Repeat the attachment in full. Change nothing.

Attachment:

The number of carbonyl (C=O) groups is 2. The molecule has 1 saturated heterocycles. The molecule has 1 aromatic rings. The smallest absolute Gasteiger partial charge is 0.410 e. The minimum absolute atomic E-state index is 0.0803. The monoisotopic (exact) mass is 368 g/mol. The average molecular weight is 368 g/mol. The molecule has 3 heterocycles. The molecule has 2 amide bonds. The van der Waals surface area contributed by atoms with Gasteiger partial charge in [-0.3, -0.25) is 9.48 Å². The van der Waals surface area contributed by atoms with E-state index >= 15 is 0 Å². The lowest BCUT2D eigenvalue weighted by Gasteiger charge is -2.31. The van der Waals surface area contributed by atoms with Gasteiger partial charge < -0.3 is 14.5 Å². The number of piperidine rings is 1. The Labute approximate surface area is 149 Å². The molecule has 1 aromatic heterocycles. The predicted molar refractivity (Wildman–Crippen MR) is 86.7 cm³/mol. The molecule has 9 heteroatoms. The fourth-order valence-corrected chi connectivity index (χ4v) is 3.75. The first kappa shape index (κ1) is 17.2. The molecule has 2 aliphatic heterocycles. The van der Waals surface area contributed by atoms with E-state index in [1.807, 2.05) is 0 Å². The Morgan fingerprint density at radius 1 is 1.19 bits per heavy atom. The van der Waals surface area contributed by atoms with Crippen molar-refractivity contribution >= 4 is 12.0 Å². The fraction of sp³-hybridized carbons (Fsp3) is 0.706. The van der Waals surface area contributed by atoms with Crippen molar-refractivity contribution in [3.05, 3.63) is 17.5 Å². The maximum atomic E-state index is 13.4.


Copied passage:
The number of carbonyl (C=O) groups is 2. The molecule has 1 saturated heterocycles. The molecule has 1 aromatic rings. The smallest absolute Gasteiger partial charge is 0.410 e. The minimum absolute atomic E-state index is 0.0803. The monoisotopic (exact) mass is 368 g/mol. The average molecular weight is 368 g/mol. The molecule has 3 heterocycles. The molecule has 2 amide bonds. The van der Waals surface area contributed by atoms with Gasteiger partial charge in [-0.3, -0.25) is 9.48 Å². The van der Waals surface area contributed by atoms with E-state index >= 15 is 0 Å². The lowest BCUT2D eigenvalue weighted by Gasteiger charge is -2.31. The van der Waals surface area contributed by atoms with Gasteiger partial charge < -0.3 is 14.5 Å². The number of piperidine rings is 1. The Labute approximate surface area is 149 Å². The molecule has 1 aromatic heterocycles. The predicted molar refractivity (Wildman–Crippen MR) is 86.7 cm³/mol. The molecule has 9 heteroatoms. The fourth-order valence-corrected chi connectivity index (χ4v) is 3.75. The first kappa shape index (κ1) is 17.2. The molecule has 2 aliphatic heterocycles. The van der Waals surface area contributed by atoms with E-state index in [1.807, 2.05) is 0 Å². The Morgan fingerprint density at radius 1 is 1.19 bits per heavy atom. The van der Waals surface area contributed by atoms with Crippen molar-refractivity contribution >= 4 is 12.0 Å². The fraction of sp³-hybridized carbons (Fsp3) is 0.706. The van der Waals surface area contributed by atoms with Crippen molar-refractivity contribution in [3.05, 3.63) is 17.5 Å². The maximum atomic E-state index is 13.4.